• As exhausted as all parents feel at the end of the day, the more preparation that can be done for the following day, the greater the payoff. Prepare lunches, get clothes ready, sign forms, and check for needed items in backpacks. If you have vital items such as glasses or hearing aids that are used at night, keep a basket by the door in which the child places them at bedtime. This is a helpful routine to establish for notes or other forms that must be returned. I also have found that leaving a second pair of an item that a child must have, such as glasses, is tremendously helpful for everyone.
  • Like all of us, the more sleep a child has, the more pleasant she will be in the morning. Limit evening activities on school-nights and begin bedtime routines a bit earlier than usual to allow for setbacks. Have routines for going to bed. For example, review the day together. Rather than asking, “How was school?” which normally elicits a one-word response, ask about a favorite activity, an art project, a book, or something nice your child did for someone else. Sing a song, read a book, tell each other stories, do some breathing exercises, or just lie down together. These activities all add up to a relaxed child who looks forward to bedtime and is ready to sleep. As a bonus, this routine helps strengthen your bond of communication.
  • Breakfast is a good time to quickly tell your child what the day looks like. Who is picking them up and at what time are extremely important bits of information to a preschooler. If you are not picking them up, let them know what time you plan to be home. If the answer is unknown at this time, tell the truth; honesty is important for building trust.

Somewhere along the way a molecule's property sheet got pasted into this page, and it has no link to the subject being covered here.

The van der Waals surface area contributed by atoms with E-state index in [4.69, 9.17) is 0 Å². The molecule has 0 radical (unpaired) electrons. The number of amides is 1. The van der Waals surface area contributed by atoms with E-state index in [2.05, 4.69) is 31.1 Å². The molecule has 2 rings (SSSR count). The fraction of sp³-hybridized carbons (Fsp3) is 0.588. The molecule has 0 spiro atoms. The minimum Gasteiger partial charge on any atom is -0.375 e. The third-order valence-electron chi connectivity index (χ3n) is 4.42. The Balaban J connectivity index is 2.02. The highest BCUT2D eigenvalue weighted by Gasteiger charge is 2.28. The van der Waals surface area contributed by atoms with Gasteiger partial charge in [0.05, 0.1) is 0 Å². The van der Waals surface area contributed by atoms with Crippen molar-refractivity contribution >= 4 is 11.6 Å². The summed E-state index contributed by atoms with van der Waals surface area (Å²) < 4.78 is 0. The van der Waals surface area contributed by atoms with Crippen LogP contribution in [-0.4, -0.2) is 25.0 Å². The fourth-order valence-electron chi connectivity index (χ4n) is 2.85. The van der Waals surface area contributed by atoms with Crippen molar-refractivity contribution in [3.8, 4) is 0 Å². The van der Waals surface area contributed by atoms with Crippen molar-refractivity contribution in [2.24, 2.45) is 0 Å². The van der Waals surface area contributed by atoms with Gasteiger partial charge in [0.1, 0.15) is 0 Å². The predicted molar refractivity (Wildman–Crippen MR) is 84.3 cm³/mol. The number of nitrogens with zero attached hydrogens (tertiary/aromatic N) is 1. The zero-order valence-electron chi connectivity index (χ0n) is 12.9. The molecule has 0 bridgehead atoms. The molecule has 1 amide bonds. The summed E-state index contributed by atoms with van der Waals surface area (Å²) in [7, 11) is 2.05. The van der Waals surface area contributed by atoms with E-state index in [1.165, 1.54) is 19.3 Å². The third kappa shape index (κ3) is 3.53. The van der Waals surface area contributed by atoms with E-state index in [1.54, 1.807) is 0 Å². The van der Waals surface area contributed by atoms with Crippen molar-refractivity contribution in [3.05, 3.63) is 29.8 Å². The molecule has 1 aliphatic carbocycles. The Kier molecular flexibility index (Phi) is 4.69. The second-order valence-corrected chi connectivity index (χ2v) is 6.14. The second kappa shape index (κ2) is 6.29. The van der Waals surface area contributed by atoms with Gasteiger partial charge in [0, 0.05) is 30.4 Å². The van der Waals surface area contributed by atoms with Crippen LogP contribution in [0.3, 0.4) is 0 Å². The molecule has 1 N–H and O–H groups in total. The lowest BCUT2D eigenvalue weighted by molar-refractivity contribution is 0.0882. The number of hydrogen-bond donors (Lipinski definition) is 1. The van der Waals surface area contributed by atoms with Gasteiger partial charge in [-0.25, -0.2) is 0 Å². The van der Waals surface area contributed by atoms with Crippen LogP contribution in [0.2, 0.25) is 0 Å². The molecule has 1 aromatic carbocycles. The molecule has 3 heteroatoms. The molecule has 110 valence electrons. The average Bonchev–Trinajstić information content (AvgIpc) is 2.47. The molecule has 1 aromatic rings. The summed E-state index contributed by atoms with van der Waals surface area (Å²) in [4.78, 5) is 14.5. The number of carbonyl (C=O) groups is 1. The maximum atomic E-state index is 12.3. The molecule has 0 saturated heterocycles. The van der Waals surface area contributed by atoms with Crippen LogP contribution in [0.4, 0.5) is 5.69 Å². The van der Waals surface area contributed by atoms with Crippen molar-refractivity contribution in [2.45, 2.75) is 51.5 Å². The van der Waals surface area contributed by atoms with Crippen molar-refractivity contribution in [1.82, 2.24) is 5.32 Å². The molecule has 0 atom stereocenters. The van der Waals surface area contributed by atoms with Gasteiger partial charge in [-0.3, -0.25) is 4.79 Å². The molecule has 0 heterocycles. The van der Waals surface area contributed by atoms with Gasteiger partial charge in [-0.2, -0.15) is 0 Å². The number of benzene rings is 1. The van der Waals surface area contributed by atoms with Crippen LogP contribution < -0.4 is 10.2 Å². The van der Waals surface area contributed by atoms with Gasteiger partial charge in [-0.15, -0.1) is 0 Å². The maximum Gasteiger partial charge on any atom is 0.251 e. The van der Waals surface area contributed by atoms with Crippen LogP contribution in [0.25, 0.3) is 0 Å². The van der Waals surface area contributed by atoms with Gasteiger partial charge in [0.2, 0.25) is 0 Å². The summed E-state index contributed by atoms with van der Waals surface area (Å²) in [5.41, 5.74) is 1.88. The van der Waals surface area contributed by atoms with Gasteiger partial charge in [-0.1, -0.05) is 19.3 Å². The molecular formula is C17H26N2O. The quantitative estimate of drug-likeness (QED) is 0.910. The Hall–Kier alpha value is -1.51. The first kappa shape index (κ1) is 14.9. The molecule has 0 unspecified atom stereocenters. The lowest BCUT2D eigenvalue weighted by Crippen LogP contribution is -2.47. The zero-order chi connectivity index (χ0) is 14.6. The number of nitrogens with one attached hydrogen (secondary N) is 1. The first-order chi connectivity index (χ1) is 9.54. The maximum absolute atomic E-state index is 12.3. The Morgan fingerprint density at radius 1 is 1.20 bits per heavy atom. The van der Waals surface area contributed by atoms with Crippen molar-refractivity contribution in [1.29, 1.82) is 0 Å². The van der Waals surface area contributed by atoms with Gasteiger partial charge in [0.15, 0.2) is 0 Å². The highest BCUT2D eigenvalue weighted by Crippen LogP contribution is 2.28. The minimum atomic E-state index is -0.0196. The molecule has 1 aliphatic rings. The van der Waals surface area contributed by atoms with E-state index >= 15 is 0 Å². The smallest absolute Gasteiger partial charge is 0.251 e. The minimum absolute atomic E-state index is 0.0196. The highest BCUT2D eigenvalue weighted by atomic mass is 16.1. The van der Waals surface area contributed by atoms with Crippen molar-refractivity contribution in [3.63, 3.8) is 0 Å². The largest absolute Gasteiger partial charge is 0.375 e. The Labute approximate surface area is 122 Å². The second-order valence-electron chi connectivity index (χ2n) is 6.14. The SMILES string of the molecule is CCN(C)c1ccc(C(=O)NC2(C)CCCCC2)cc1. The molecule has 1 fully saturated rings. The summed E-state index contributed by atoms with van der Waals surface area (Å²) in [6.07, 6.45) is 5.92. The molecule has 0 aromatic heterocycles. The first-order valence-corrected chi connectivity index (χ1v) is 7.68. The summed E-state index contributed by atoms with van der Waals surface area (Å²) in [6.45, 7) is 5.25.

• A hectic morning is not the time for resolving conflicts over food. Keep it simple: foods your child can handle himself, food he enjoys and will eat. Many children do not eat the traditional breakfast foods at this age, which is fine, as long as their overall diet is healthy. Remind your child of the time constraints for eating as she begins, and give a one-minute warning.
  • When it comes to media use, the rule should be that your child must be dressed, have eaten and helped clean up breakfast, and all needed items are at the door, packed and ready to go, before any media can be used in the morning. Remind your child, “If you are able to follow the rules today, then you will be able to use the computer before we leave.” This procedure is an example of logical consequences. For example, if there is a problem turning the computer off and you are late to school, then remind your child that it was his choice that the computer will not be a part of the morning routine.
  • When you begin to see positive changes, acknowledge them briefly with a statement about how you are feeling. For example, “I am leaving for work feeling so much better because of our new morning routine.” Avoid adding, “aren’t you,” since the answer to yes/no questions with preschoolers tends to be “no.”
Judy Medoff, M.A., recently retired after 25 years of serving as the founding director of The Price Family Preschool in San Diego, CA. During this time, she taught weekly parent participation classes and developed parenting workshops on many topics. She currently works as an independent consultant for families and schools. Judy lives with her husband in San Diego and visits her two grown children in the Bay Area quite often. She would love to hear your stories and questions: medoffjudy@gmail.com.